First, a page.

First Job (Paperback)
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The classic coming-of-age memoir from the author of the #1 New York Times bestseller The Oregon Trail, about a special time in every young adult’s life—the first “real” job out of college.
Ask Rinker Buck about his first job, and you’ll get the enchanting and engaging account that not only captures the experience of being a “twenty-two-year-old with the maxed-out brain,” but also evokes a special time and place: the Berkshire Mountains of western Massachusetts in the early 1970s. As a recent grad, Buck was determined to find his voice as a writer and every moment felt like a new world opening wide. His memoir First Job is, on its most basic level, the story of Buck’s years as a cub reporter at The Berkshire Eagle, a great country newspaper in its glory years. But on a deeper level, it is a story that serves as a paradigm for everyone’s first job.
Buck’s tale introduces the mentors who guided him through a raw and anxious time, lovers who exposed him to new levels of intimacy, and adventures that could only have happened to a young man who didn’t know any better. From Buck’s impromptu job interview with the Eagle’s venerable and eccentric publisher, Pete Miller—who quizzed him on Civil War history—to his picaresque adventures on the front lines of the sexual revolution, to his exhilarating hikes along the purple-black Berkshire peaks with Roger Linscott, he reconstructs a magical time in his life, a time when nothing seemed impossible or out of reach.
The first job experience and its meaning may be vastly underrated and misunderstood, but Buck shows that it is as timely and important as any other life passage. First jobs are our baptism into the real world, our immersion in to the real “stuff” of life. Everyone has a first job, and with rare storytelling power and emotions laid bare, Rinker Buck brings back just how it felt.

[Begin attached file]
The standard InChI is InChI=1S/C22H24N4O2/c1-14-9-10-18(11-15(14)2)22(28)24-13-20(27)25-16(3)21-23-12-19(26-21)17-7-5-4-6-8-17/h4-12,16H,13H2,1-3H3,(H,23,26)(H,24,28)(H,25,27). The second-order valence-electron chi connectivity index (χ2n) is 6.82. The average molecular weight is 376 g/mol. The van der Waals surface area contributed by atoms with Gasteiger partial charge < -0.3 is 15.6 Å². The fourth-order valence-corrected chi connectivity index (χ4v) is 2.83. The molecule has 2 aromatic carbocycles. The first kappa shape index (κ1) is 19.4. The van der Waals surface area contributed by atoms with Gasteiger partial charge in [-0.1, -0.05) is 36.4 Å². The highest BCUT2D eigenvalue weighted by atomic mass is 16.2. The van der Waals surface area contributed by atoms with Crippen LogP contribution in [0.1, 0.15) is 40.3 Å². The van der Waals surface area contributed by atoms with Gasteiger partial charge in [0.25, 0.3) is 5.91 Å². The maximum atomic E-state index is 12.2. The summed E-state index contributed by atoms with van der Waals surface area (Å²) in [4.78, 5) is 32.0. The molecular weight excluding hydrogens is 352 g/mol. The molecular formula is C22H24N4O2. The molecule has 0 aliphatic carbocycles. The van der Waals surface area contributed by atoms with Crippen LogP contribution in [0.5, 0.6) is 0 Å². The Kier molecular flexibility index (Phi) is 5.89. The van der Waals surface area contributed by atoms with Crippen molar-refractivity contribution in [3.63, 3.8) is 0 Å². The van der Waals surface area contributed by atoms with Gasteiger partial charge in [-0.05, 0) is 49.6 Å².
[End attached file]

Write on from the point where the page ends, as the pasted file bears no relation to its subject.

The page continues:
About the Author
Rinker Buck began his career in journalism at the Berkshire Eagle and was a longtime staff writer for the Hartford Courant. He has written for Vanity Fair, New York, Life, and many other publications, and his work has won PEN New England Award, the Eugene S. Pulliam National Journalism Writing Award, and the Society of Professional Journalists Sigma Delta Chi Award. He is the author of The Oregon Trail as well as the acclaimed memoirs Flight of Passage and First Job. He lives in northwest Connecticut.
"A raw and revealing look into talented, life-affirming people not afraid to break the rules." —Buffalo News
"A remarkable book. It's a historically useful and wonderfully entertaining take on a small but important chapter in American journalism." —Berkshire Eagle
"An uproarious and rollicking memoir." —Albany Times-Union
"Buck's most meaningful contribution to memoir writing is his almost exquisite description of his long friendship with...Roger Linscott." —The Boston Globe
"You don't have to be a journalist to love "First Job." —Connecticut Post
"A charming and funny tale of unfettered and randy youth, of sexual adventure, small-town bars, and the great outdoors." —Columbia Journalism Review
"Imagine a cross between Mark Twain and Hunter S. Thompson writing a book about becoming a newspaper reporter in the 1970s and you have Rinker Buck's First Job. . . . Buck has done the impossible here: he's written a thoroughly entertaining, extremely funny, embarrassingly honest true story. . . . Best of all, with pitch-perfect prose and comic timing, Rinker Buck reminds us of that brief moment in all of our lives when almost everything seemed interesting, and almost anything seemed possible." —Laura Zigman, author of Animal Husbandry and Her
"Of all the notable memoirs published in the past few years, remarkably few have had anything notable to say about the one experience that not only occupies most of our days but defines us: work. Now comes Rinker Buck's absorbing First Job to fill that gap. Frequently hilarious and never less than compelling, this spirited narrative captures the pitch of a moment (the mid '70s), the rhythms of work (at at legendary small-town paper), and the full-body rush that accompanies the discovery of one's vocation." —Michael Pollan, author of The Omnivore's Dilemma and The Botany of Desire
"Buck is a virtuoso storyteller in a very American vein." —Philip Lopate
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